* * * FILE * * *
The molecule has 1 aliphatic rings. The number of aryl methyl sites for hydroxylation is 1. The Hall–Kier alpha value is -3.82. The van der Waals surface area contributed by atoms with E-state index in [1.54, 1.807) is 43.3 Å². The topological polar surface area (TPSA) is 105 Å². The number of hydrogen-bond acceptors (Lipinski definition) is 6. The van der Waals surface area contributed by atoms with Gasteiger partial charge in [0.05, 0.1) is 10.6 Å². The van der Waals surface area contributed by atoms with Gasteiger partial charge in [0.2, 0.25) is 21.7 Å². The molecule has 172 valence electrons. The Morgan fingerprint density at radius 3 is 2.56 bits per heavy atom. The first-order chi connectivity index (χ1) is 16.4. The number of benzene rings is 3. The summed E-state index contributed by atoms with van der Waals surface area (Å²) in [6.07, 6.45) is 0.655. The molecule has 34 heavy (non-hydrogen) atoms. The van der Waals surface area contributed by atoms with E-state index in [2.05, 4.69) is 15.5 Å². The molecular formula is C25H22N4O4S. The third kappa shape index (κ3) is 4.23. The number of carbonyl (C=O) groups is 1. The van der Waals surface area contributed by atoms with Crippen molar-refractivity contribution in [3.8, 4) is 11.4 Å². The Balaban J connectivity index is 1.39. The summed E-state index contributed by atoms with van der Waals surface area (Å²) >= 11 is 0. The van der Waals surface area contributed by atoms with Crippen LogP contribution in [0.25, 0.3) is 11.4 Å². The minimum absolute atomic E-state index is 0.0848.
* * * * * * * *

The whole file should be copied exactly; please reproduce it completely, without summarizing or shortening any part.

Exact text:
The molecule has 1 aliphatic rings. The number of aryl methyl sites for hydroxylation is 1. The Hall–Kier alpha value is -3.82. The van der Waals surface area contributed by atoms with E-state index in [1.54, 1.807) is 43.3 Å². The topological polar surface area (TPSA) is 105 Å². The number of hydrogen-bond acceptors (Lipinski definition) is 6. The van der Waals surface area contributed by atoms with Gasteiger partial charge in [0.05, 0.1) is 10.6 Å². The van der Waals surface area contributed by atoms with Gasteiger partial charge in [0.2, 0.25) is 21.7 Å². The molecule has 172 valence electrons. The Morgan fingerprint density at radius 3 is 2.56 bits per heavy atom. The first-order chi connectivity index (χ1) is 16.4. The number of benzene rings is 3. The summed E-state index contributed by atoms with van der Waals surface area (Å²) in [6.07, 6.45) is 0.655. The molecule has 34 heavy (non-hydrogen) atoms. The van der Waals surface area contributed by atoms with E-state index in [2.05, 4.69) is 15.5 Å². The molecular formula is C25H22N4O4S. The third kappa shape index (κ3) is 4.23. The number of carbonyl (C=O) groups is 1. The van der Waals surface area contributed by atoms with Crippen molar-refractivity contribution in [3.8, 4) is 11.4 Å². The Balaban J connectivity index is 1.39. The summed E-state index contributed by atoms with van der Waals surface area (Å²) >= 11 is 0. The van der Waals surface area contributed by atoms with Crippen LogP contribution in [0.25, 0.3) is 11.4 Å². The minimum absolute atomic E-state index is 0.0848.